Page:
Taken together, these data suggest a model for the antimony resistance mechanism in promastigotes of L. infantum isolated from refractory patients from Brazil. In drug-resistant isolates, higher thiol metabolism results in the formation of thiol-metal complexes and drug inactivation. Additionally, the thiol component can buffer against SbIII-induced ROS, allowing parasitic survival at high concentrations of SbIII (Fig. 4).



Chemotherapy is the primary treatment regimen for leishmaniasis, because vaccines are not yet available. However, resistance and toxicity to treatment are major concerns. This study aimed to characterize antimony resistance mechanisms in isolates from patients with treatment-refractory VL in an endemic area of Brazil. Significantly, we found that high thiol metabolism is the mechanism explaining the antimony resistance of these L. infantum isolates.

We recently described antimony and nitric oxide cross-resistance in L. infantum isolates, which induces robust pro-inflammatory cytokine expression in macrophages (Santos et al. 2012 26 , de Moura et al. 2015 6 ). However, the specific mechanisms underlying SbIII resistance have not been clearly defined. The data in the present study strongly suggest that increased thiol levels can explain both resistance to antimony and nitric oxide in these parasites.

Resistance to antimonial compounds utilizes various metabolic pathways. These metabolic changes can lead to altered cellular morphology and structure (Borges et al. 2005 2 ). TEM analysis in the present study found that resistant promastigotes treated with SbIII displayed modifications associated with cellular adaptations to stress, but maintained cellular viability, whereas sensitive isolates showed changes that clearly demonstrated the lethal effects of SbIII on these isolates. Generalized changes were observed in the isolates, reinforcing the notion that antimony compounds act on metabolic pathways essential for parasite survival, as opposed to a single cellular structure or an organelle (Frézard et al. 2009 10 ). In addition, these findings reinforce the importance of cellular analysis at the ultrastructural level to fully characterize drug effects (Vannier-Santos & de Castro 2009).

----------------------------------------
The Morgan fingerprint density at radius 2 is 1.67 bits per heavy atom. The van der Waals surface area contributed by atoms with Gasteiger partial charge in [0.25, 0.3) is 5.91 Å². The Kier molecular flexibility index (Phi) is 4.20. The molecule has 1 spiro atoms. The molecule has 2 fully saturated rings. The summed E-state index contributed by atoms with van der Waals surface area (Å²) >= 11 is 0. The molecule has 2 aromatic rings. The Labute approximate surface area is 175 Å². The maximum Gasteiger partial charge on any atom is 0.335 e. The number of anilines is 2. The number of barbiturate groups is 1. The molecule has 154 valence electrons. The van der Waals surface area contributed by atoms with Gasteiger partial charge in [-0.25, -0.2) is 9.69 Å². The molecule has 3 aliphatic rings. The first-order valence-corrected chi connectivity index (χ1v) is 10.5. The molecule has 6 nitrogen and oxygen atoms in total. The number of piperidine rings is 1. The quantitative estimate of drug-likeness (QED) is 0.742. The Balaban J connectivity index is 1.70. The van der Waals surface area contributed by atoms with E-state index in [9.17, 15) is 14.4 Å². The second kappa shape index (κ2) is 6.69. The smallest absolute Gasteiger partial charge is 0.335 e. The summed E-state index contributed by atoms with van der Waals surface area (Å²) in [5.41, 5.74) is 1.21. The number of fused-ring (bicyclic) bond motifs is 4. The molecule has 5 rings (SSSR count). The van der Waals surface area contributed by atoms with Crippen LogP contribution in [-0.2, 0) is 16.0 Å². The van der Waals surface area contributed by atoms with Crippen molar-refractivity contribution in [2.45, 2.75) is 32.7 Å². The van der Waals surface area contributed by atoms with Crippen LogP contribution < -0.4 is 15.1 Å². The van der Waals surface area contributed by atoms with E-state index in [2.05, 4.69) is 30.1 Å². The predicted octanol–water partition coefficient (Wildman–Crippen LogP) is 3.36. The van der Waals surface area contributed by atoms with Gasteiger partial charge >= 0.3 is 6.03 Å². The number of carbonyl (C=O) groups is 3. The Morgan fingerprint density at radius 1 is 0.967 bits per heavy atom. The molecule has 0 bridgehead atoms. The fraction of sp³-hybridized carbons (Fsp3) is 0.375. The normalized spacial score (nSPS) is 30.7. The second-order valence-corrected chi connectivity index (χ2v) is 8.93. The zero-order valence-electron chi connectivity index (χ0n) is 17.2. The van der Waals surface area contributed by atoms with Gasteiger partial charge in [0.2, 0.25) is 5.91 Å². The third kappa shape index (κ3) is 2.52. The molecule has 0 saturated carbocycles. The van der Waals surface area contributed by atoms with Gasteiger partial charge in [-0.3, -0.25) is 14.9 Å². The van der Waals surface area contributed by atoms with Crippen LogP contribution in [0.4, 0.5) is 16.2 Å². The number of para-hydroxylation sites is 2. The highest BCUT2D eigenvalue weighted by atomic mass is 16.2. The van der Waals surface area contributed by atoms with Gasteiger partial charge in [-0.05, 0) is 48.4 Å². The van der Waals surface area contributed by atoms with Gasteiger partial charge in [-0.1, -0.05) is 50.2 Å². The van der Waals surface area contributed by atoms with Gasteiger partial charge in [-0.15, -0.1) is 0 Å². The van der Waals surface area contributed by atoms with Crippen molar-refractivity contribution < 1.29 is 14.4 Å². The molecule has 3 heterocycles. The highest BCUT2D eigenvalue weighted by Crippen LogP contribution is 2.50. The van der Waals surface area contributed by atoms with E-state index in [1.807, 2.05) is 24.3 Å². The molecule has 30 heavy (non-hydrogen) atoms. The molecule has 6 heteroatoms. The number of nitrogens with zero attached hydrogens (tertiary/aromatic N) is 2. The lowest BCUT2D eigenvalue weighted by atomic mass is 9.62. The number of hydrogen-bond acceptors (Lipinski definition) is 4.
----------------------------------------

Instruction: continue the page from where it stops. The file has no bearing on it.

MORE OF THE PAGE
Although the increased expression or activity of ABC superfamily transport pumps such as P-gp has been described as an antimony resistance mechanism, the present study showed no differences in transporter activity between resistant and sensitive isolates. Furthermore, no differences in parasite viability were observed with IC50 SbIII treatment in the presence of the channel blocker verapamil hydrochloride, suggesting that another mechanism was likely responsible for antimony resistance. However, it is possible that a more sensitive method could detect effects of these pumps, albeit not as a major mechanism of resistance. More studies should be conducted to evaluate the relationship between efflux and antimony resistance. Parasites isolated from different geographic regions show diverse mechanisms of antimony resistance, and this heterogeneous pattern may be explained by the involvement of several different genes that have evolved to protect these parasites (Jeddi et al. 2014 11 ).